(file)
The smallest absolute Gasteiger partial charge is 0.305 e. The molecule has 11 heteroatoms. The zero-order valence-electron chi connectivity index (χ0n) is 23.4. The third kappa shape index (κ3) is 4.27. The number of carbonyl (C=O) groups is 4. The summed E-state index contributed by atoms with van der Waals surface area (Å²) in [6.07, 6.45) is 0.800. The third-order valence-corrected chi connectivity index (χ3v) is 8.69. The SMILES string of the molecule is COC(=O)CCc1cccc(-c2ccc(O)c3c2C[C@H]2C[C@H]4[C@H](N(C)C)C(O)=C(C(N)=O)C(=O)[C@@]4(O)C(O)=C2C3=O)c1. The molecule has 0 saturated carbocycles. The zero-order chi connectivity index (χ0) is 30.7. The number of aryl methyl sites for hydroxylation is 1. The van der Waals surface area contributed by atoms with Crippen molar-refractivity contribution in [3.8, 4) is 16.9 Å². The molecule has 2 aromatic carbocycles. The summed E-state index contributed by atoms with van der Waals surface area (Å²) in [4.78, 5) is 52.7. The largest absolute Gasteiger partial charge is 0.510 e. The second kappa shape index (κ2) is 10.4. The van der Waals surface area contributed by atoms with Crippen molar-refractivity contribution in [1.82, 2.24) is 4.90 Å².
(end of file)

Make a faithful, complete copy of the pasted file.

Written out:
The smallest absolute Gasteiger partial charge is 0.305 e. The molecule has 11 heteroatoms. The zero-order valence-electron chi connectivity index (χ0n) is 23.4. The third kappa shape index (κ3) is 4.27. The number of carbonyl (C=O) groups is 4. The summed E-state index contributed by atoms with van der Waals surface area (Å²) in [6.07, 6.45) is 0.800. The third-order valence-corrected chi connectivity index (χ3v) is 8.69. The SMILES string of the molecule is COC(=O)CCc1cccc(-c2ccc(O)c3c2C[C@H]2C[C@H]4[C@H](N(C)C)C(O)=C(C(N)=O)C(=O)[C@@]4(O)C(O)=C2C3=O)c1. The molecule has 0 saturated carbocycles. The zero-order chi connectivity index (χ0) is 30.7. The number of aryl methyl sites for hydroxylation is 1. The van der Waals surface area contributed by atoms with Crippen molar-refractivity contribution in [3.8, 4) is 16.9 Å². The molecule has 2 aromatic carbocycles. The summed E-state index contributed by atoms with van der Waals surface area (Å²) in [4.78, 5) is 52.7. The largest absolute Gasteiger partial charge is 0.510 e. The second kappa shape index (κ2) is 10.4. The van der Waals surface area contributed by atoms with Crippen molar-refractivity contribution in [1.82, 2.24) is 4.90 Å².